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Starting a horse with minimal lunging

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  • Starting a horse with minimal lunging

    Vet has told me to start working my 2008 filly in January as part of her rehab.

    Back in August she detatched a ligament in her pasturn and took a chunk of bone with it. The area has scarred down well, and the pasturn shows no signs of arthritis, so my vets want me to start working her, but does not want her to spend too much time on a circle. Riding would be ideal...but first she has to be started under saddle!

    The filly is an opinionated girl, but she has shown herself to be quite trainable. All she really knows though is leading walk/trot, lunging walk/trot, and ponying walk/trot...and minimally at that.

    So, any idea suggestions on how to proceed with her training without lunging? I am thinking ground driving with a leader (at first) and ponying in the indoor will be the place to start, as well as ground work to teach her to give to pressure (leg and rein).

    I mostly use lunging to get them to understand voice commands, and to get used to the saddle, but I think I can get her used to the saddle by ponying...maybe voice commands too?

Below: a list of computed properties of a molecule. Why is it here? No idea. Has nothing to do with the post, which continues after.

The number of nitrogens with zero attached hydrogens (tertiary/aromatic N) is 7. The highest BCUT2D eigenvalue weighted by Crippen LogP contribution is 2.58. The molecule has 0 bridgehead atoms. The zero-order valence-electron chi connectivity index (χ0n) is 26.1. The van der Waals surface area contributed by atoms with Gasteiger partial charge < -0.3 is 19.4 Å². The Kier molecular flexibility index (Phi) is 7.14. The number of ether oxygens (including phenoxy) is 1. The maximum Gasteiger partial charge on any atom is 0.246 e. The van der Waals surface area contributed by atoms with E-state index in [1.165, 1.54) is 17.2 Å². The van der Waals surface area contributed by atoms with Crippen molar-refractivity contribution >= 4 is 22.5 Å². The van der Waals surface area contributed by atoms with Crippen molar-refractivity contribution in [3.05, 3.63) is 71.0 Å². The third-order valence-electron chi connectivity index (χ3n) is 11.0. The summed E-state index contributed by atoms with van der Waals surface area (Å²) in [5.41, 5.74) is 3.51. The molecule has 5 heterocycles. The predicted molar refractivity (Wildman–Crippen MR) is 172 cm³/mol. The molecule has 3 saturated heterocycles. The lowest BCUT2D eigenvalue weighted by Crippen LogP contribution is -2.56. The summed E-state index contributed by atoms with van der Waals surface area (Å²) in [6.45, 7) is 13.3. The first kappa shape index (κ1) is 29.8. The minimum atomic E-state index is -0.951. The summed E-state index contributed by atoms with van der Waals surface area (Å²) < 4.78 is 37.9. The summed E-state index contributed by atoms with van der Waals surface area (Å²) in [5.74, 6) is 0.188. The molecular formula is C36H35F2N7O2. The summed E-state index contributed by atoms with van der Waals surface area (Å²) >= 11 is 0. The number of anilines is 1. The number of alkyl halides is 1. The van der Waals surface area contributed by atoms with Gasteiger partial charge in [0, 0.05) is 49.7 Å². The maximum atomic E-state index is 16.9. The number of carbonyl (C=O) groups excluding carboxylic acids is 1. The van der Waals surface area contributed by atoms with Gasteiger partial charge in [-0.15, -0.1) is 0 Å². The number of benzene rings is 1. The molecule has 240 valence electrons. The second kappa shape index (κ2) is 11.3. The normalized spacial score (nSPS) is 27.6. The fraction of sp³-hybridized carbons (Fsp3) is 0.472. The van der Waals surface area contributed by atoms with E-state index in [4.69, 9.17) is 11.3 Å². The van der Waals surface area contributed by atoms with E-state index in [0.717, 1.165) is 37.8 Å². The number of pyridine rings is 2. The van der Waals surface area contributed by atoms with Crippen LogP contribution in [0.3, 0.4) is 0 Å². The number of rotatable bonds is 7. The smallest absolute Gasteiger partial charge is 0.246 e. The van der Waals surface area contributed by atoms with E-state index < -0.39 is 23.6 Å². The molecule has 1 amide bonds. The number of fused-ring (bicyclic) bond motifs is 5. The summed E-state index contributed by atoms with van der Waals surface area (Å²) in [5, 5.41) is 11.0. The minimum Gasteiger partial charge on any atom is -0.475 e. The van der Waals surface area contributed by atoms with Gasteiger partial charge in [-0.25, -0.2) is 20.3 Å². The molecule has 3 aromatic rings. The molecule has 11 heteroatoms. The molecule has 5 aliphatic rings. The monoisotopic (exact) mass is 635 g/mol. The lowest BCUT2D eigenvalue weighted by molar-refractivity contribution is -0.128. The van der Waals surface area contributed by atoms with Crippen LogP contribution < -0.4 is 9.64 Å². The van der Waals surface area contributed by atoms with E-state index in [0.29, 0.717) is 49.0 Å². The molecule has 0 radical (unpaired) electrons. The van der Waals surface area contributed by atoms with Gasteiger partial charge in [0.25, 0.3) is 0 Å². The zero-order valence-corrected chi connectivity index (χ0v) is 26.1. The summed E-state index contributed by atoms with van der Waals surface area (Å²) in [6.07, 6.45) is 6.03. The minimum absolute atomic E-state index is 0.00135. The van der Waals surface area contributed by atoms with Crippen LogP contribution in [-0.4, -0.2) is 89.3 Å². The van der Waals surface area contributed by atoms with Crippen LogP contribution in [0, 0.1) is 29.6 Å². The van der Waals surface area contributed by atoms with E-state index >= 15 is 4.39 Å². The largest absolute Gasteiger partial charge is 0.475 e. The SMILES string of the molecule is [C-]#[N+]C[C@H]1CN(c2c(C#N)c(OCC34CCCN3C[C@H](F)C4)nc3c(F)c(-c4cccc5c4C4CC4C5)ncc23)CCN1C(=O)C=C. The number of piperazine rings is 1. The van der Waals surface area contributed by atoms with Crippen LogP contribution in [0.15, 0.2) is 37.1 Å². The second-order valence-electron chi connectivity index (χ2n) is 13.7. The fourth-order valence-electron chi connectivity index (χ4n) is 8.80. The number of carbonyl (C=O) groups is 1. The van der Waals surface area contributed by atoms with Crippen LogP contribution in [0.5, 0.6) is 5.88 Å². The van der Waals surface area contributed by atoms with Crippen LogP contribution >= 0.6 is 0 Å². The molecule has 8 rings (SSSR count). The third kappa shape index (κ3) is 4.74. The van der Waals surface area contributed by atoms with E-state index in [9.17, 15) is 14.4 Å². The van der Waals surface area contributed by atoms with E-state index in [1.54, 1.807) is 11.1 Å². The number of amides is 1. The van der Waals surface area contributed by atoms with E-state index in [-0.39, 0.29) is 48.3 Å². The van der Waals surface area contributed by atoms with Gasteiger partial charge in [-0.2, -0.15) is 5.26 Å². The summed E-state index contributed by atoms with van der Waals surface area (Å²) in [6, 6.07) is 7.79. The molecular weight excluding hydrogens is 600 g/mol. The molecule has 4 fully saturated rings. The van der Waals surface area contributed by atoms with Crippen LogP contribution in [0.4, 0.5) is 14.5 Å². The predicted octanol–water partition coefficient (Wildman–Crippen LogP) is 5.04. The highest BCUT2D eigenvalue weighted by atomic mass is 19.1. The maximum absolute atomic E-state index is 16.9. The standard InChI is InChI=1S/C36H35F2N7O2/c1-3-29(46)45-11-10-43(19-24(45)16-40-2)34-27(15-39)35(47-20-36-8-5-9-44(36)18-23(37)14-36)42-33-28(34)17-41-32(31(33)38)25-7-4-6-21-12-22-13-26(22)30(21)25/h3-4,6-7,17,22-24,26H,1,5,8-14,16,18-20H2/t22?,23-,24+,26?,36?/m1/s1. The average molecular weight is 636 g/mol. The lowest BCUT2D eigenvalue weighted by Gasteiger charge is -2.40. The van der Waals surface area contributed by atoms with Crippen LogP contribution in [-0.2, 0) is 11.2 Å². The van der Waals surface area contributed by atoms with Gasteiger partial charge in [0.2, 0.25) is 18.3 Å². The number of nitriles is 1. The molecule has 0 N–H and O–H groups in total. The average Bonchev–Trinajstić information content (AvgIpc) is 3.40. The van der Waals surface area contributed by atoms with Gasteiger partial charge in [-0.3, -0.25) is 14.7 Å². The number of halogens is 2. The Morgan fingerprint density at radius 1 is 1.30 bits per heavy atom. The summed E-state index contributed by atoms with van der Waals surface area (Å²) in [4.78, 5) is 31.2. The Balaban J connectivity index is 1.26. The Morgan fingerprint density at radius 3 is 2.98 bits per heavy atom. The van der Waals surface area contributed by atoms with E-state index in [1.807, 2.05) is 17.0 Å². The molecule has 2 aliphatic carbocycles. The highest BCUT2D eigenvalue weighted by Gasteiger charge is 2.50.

Freeing worms from cans everywhere!

  • #2
    That's great that your filly is healing so nicely!

    I really like your idea of ground driving and long lining to start. These skills will come in handy when you are ready to ride her. Once she wears the bridle, you can introduce yeilding to pressure, bending, and turning right and left from the ground. Then your ground person can help you with introducing the ground driving.

    What you are talking about - starting under saddle with minimal lungeing - is very doable. My rule of thumb is I do not proceed to the next step until the horse is confirmed at the current task at hand. Less is always more. Good judgement required at all times!! (see my thread about a free lungeing diseaster where someone turned a horse loose with side reins on for the first time ).